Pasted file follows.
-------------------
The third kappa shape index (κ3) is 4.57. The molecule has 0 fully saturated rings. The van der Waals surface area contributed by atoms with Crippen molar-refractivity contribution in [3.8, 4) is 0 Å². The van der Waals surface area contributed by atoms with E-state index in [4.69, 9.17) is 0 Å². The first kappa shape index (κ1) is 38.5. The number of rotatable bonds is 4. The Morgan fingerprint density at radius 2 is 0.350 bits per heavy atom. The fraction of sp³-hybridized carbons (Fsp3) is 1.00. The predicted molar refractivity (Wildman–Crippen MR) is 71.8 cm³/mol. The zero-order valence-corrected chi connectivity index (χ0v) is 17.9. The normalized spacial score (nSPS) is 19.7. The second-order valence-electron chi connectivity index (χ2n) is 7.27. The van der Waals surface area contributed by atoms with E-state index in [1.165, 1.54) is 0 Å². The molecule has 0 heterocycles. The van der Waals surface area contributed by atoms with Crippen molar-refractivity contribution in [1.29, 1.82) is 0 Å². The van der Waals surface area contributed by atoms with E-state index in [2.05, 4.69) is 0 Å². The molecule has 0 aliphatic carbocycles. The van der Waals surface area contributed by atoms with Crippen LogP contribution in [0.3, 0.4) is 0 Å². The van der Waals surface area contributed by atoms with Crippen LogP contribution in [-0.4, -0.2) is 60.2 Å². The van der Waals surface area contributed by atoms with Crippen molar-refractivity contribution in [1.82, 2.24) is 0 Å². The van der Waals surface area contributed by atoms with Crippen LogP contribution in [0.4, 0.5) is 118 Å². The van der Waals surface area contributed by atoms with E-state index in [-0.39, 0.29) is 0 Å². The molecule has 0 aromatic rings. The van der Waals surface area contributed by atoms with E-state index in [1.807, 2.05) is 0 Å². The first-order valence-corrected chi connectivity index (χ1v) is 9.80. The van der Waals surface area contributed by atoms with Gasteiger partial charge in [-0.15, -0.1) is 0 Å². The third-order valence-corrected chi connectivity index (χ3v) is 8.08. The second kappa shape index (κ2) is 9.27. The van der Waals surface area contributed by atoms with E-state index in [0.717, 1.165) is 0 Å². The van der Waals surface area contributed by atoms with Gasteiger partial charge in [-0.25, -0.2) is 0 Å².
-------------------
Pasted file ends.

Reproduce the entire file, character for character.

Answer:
The third kappa shape index (κ3) is 4.57. The molecule has 0 fully saturated rings. The van der Waals surface area contributed by atoms with Crippen molar-refractivity contribution in [3.8, 4) is 0 Å². The van der Waals surface area contributed by atoms with E-state index in [4.69, 9.17) is 0 Å². The first kappa shape index (κ1) is 38.5. The number of rotatable bonds is 4. The Morgan fingerprint density at radius 2 is 0.350 bits per heavy atom. The fraction of sp³-hybridized carbons (Fsp3) is 1.00. The predicted molar refractivity (Wildman–Crippen MR) is 71.8 cm³/mol. The zero-order valence-corrected chi connectivity index (χ0v) is 17.9. The normalized spacial score (nSPS) is 19.7. The second-order valence-electron chi connectivity index (χ2n) is 7.27. The van der Waals surface area contributed by atoms with E-state index in [1.165, 1.54) is 0 Å². The molecule has 0 heterocycles. The van der Waals surface area contributed by atoms with Crippen molar-refractivity contribution in [1.29, 1.82) is 0 Å². The van der Waals surface area contributed by atoms with E-state index in [2.05, 4.69) is 0 Å². The molecule has 0 aliphatic carbocycles. The van der Waals surface area contributed by atoms with Crippen LogP contribution in [0.3, 0.4) is 0 Å². The van der Waals surface area contributed by atoms with Crippen LogP contribution in [-0.4, -0.2) is 60.2 Å². The van der Waals surface area contributed by atoms with Crippen molar-refractivity contribution in [1.82, 2.24) is 0 Å². The van der Waals surface area contributed by atoms with Crippen LogP contribution in [0.4, 0.5) is 118 Å². The van der Waals surface area contributed by atoms with E-state index in [-0.39, 0.29) is 0 Å². The molecule has 0 aromatic rings. The van der Waals surface area contributed by atoms with E-state index in [1.807, 2.05) is 0 Å². The first-order valence-corrected chi connectivity index (χ1v) is 9.80. The van der Waals surface area contributed by atoms with Gasteiger partial charge in [-0.15, -0.1) is 0 Å². The third-order valence-corrected chi connectivity index (χ3v) is 8.08. The second kappa shape index (κ2) is 9.27. The van der Waals surface area contributed by atoms with E-state index in [0.717, 1.165) is 0 Å². The van der Waals surface area contributed by atoms with Gasteiger partial charge in [-0.25, -0.2) is 0 Å².